Fave places to eat (and a few to skip):

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Garden Café: a beautiful setting with a lush courtyard.  We enjoyed breakfast here and the food was really good.  The servers were also amazing and would stop at our table to play with the kids.  They have a boutique souvenir shop with some great stuff.  The goods and handicrafts in the store are artisan or cooperative-made and higher quality than what I found in the street market.  I wish I had bought more of my souvenirs there!

Café Bristol: located just off of the Parque Central, this is a great place to stop for a little pick-me-up coffee and treat.  We didn’t eat there, but their menu for breakfast/lunch looked pretty good.  They made excellent espresso-based drinks and their desserts were delicious.  The café is also part of a hotel that has a beautiful courtyard and some beautiful religious artifacts. 

Kathy’s Waffle House: You’ll find this one on most restaurant recommendation lists (and for good reason).  They do breakfast really well!  We tried both the waffles and the pancakes – I might have liked the pancake a bit better, but really they’re both great choices. 

El Pizzaiol: This Italian/Mediterranean restaurant is worth a visit!  They make a decent thin crust pizza and the falafel plate was really tasty!  They make their pita bread and hummus in house.  The only small complaint was that service was verrrrry slow – I’m not sure if something happened and we were kind-of forgotten, but our meal there took for-ev-er.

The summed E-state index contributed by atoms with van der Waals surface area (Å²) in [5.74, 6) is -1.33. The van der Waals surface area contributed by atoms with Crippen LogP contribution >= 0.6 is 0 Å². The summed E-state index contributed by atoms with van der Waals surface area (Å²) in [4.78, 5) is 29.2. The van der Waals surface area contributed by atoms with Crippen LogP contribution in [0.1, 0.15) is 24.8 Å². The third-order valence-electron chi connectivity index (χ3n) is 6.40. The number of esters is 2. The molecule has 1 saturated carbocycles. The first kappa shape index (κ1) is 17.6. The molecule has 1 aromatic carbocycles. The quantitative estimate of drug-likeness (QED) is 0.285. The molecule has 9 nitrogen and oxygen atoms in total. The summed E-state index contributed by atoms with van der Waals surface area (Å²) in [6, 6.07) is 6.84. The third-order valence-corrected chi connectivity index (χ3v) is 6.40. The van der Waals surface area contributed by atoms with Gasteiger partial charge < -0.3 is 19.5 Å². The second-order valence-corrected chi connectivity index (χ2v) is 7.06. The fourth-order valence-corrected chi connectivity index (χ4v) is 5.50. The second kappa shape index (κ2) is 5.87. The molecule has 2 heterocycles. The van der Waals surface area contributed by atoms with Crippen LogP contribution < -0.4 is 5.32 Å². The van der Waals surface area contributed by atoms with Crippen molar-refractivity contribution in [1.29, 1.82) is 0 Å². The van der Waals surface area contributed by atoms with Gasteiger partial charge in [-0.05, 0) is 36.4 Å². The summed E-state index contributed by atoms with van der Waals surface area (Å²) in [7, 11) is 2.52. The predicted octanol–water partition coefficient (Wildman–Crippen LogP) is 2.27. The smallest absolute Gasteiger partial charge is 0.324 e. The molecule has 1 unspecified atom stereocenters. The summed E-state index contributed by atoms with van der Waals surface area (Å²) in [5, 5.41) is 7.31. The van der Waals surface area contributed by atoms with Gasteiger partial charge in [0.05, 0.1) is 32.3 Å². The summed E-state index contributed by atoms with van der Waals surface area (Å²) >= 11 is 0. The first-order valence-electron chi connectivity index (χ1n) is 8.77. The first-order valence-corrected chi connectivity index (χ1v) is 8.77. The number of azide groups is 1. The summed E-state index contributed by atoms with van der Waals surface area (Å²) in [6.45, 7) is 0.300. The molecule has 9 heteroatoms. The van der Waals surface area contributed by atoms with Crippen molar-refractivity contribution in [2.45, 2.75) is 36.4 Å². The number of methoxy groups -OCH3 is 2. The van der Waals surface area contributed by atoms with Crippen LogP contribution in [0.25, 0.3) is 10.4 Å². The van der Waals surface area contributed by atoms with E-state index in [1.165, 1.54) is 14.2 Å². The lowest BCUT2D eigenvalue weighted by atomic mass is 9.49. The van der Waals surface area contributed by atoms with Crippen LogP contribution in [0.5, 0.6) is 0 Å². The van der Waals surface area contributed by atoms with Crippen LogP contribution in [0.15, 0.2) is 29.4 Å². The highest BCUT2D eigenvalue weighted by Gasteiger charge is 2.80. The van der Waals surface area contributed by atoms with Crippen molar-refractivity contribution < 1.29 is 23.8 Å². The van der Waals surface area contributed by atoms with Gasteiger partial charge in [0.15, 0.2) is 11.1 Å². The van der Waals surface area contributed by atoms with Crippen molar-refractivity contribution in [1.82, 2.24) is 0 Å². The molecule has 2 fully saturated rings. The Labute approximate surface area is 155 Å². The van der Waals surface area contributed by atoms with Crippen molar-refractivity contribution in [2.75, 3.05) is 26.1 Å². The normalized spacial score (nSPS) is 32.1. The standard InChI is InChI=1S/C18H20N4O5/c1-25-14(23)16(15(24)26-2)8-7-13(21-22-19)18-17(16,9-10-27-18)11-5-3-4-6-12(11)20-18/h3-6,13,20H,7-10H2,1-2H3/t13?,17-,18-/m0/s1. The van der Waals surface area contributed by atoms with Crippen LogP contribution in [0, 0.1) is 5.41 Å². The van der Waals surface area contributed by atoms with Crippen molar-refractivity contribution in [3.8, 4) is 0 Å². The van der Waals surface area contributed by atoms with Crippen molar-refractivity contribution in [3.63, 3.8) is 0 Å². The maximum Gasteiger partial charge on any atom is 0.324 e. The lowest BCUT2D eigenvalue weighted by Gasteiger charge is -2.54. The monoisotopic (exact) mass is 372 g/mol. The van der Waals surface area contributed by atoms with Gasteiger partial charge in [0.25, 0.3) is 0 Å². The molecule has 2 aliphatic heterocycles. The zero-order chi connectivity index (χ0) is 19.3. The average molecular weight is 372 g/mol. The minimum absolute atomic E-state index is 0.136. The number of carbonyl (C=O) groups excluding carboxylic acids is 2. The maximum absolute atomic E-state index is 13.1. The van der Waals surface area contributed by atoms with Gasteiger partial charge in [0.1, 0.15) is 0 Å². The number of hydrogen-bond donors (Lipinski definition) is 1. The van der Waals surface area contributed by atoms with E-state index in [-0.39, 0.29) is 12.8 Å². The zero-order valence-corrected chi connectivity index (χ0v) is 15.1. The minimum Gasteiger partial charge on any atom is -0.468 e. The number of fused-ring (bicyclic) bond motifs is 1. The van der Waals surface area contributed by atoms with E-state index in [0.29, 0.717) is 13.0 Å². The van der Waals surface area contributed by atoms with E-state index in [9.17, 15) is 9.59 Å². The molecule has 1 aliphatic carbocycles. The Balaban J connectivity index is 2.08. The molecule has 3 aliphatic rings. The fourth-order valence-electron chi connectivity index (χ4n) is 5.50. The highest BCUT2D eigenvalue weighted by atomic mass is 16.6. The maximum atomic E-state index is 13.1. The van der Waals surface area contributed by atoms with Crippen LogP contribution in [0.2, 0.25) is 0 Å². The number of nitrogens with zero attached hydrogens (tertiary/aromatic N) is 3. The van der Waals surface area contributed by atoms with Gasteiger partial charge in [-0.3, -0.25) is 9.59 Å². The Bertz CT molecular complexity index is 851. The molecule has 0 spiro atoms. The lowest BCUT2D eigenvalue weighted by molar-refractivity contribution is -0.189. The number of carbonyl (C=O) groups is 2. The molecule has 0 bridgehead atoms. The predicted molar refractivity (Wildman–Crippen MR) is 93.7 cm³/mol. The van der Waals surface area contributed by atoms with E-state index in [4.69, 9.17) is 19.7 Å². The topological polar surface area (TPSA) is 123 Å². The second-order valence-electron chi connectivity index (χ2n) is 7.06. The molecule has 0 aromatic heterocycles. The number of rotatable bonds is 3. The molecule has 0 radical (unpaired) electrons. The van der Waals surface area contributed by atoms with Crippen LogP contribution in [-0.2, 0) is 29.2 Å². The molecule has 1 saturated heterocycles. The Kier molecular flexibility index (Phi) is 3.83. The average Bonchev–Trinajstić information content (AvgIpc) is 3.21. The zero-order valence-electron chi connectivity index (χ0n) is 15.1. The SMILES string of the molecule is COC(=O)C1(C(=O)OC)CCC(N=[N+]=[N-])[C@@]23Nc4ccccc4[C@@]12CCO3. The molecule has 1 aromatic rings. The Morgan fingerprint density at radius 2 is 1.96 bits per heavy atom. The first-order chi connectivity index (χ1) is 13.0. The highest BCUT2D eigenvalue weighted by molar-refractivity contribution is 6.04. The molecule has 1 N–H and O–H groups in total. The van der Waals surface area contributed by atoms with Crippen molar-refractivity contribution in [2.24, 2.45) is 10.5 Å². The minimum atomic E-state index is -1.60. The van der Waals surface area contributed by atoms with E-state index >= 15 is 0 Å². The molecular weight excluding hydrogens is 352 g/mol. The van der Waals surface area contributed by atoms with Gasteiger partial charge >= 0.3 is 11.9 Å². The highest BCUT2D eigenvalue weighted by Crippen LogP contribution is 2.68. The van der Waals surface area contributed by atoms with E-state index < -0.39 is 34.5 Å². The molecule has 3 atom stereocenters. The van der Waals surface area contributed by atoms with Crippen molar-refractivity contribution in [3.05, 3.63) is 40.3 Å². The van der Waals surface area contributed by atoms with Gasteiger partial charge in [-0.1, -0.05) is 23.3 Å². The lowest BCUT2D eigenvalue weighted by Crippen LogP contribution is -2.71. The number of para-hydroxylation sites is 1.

El Zaguan: Go here for delicious steak.  We had the steak with chimichurri and it was so flavourful and tender.  They cook their meats over open flame and it’s awesome.  The meals were large and came with starter salads, and sides so our whole family shared the two steak dinners and an appetizer. 

La Gelateria: a little ice cream and crepe shop on a corner along Calle la Calzada.  We had ice cream here a few times and it was tasty and inexpensive (try the coconut).

Chocomuseo: this one was a miss for us, which was really disappointing because I had been looking forward to it.  They have an all-you-can eat breakfast buffet for $6USD per person.  Their advertised hours start at 7am, but when we arrived a little after 8 there wasn’t anything set up yet and the one staff person working wasn’t very helpful.  The food wasn’t anything special either.  But if you do end up there, make sure you take a walk through the attached hotel – it’s huge and goes way back through several courtyards, ending with a big swimming pool. 

Café de Arte: this place also shows up on several recommended lists that I looked at, but I thought it was overhyped.  The food was okay, but nothing special; prices were average; atmosphere was okay…the overall verdict was ‘just okay’.  The café also sells art and a few souvenirs. 

Stay tuned for more Nicaragua posts!